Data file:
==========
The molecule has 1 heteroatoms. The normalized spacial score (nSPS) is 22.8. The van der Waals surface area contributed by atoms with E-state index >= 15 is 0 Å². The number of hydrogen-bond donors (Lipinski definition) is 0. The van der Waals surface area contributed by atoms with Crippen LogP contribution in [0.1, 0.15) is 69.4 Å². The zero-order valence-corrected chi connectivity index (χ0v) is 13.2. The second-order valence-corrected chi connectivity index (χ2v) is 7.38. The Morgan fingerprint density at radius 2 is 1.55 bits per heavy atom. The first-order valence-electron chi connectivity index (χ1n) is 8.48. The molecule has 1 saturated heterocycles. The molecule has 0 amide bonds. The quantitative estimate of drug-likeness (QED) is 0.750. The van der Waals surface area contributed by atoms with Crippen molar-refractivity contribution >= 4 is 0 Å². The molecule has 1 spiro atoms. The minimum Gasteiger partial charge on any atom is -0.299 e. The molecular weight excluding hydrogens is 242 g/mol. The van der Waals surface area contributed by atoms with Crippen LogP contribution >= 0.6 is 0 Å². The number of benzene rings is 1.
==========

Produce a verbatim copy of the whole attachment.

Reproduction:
The molecule has 1 heteroatoms. The normalized spacial score (nSPS) is 22.8. The van der Waals surface area contributed by atoms with E-state index >= 15 is 0 Å². The number of hydrogen-bond donors (Lipinski definition) is 0. The van der Waals surface area contributed by atoms with Crippen LogP contribution in [0.1, 0.15) is 69.4 Å². The zero-order valence-corrected chi connectivity index (χ0v) is 13.2. The second-order valence-corrected chi connectivity index (χ2v) is 7.38. The Morgan fingerprint density at radius 2 is 1.55 bits per heavy atom. The first-order valence-electron chi connectivity index (χ1n) is 8.48. The molecule has 1 saturated heterocycles. The molecule has 0 amide bonds. The quantitative estimate of drug-likeness (QED) is 0.750. The van der Waals surface area contributed by atoms with Crippen molar-refractivity contribution >= 4 is 0 Å². The molecule has 1 spiro atoms. The minimum Gasteiger partial charge on any atom is -0.299 e. The molecular weight excluding hydrogens is 242 g/mol. The van der Waals surface area contributed by atoms with Crippen LogP contribution >= 0.6 is 0 Å². The number of benzene rings is 1.